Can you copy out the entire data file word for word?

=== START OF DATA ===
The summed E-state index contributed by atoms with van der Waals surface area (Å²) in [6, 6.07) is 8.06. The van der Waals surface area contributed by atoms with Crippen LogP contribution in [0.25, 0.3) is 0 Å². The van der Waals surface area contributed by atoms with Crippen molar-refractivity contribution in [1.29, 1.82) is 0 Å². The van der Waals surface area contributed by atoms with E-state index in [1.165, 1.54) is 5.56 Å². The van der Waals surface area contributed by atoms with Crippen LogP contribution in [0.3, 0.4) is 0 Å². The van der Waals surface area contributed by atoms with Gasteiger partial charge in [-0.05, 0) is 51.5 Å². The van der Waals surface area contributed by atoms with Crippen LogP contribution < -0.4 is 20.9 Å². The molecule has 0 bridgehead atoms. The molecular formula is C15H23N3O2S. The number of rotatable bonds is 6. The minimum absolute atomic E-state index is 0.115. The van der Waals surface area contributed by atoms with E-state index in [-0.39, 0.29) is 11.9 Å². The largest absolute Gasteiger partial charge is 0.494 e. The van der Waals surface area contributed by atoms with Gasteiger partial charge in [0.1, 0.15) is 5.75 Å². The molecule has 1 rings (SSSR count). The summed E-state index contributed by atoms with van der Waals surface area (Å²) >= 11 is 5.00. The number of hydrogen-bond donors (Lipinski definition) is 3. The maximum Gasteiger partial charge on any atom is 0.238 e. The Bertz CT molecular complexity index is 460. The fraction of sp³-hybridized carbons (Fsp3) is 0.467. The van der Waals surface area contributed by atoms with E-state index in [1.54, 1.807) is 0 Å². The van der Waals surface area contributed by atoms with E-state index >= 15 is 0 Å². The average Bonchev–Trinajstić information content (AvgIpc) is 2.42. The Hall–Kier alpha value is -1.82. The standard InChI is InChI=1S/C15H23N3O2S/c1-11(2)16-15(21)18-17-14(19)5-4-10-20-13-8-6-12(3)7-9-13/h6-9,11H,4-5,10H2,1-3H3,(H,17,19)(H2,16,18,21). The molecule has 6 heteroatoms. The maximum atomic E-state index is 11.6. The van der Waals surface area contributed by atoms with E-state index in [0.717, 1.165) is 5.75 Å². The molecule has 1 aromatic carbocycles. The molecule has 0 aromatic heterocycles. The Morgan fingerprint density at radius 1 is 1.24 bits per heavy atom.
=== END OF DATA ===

The summed E-state index contributed by atoms with van der Waals surface area (Å²) in [6, 6.07) is 8.06. The van der Waals surface area contributed by atoms with Crippen LogP contribution in [0.25, 0.3) is 0 Å². The van der Waals surface area contributed by atoms with Crippen molar-refractivity contribution in [1.29, 1.82) is 0 Å². The van der Waals surface area contributed by atoms with E-state index in [1.165, 1.54) is 5.56 Å². The van der Waals surface area contributed by atoms with Crippen LogP contribution in [0.3, 0.4) is 0 Å². The van der Waals surface area contributed by atoms with Gasteiger partial charge in [-0.05, 0) is 51.5 Å². The van der Waals surface area contributed by atoms with Crippen LogP contribution < -0.4 is 20.9 Å². The molecule has 0 bridgehead atoms. The molecular formula is C15H23N3O2S. The number of rotatable bonds is 6. The minimum absolute atomic E-state index is 0.115. The van der Waals surface area contributed by atoms with E-state index in [-0.39, 0.29) is 11.9 Å². The largest absolute Gasteiger partial charge is 0.494 e. The van der Waals surface area contributed by atoms with Gasteiger partial charge in [0.1, 0.15) is 5.75 Å². The molecule has 1 rings (SSSR count). The summed E-state index contributed by atoms with van der Waals surface area (Å²) >= 11 is 5.00. The number of hydrogen-bond donors (Lipinski definition) is 3. The maximum Gasteiger partial charge on any atom is 0.238 e. The Bertz CT molecular complexity index is 460. The fraction of sp³-hybridized carbons (Fsp3) is 0.467. The van der Waals surface area contributed by atoms with E-state index in [1.54, 1.807) is 0 Å². The van der Waals surface area contributed by atoms with E-state index >= 15 is 0 Å². The average Bonchev–Trinajstić information content (AvgIpc) is 2.42. The Hall–Kier alpha value is -1.82. The standard InChI is InChI=1S/C15H23N3O2S/c1-11(2)16-15(21)18-17-14(19)5-4-10-20-13-8-6-12(3)7-9-13/h6-9,11H,4-5,10H2,1-3H3,(H,17,19)(H2,16,18,21). The molecule has 6 heteroatoms. The maximum atomic E-state index is 11.6. The van der Waals surface area contributed by atoms with E-state index in [0.717, 1.165) is 5.75 Å². The molecule has 1 aromatic carbocycles. The molecule has 0 aromatic heterocycles. The Morgan fingerprint density at radius 1 is 1.24 bits per heavy atom.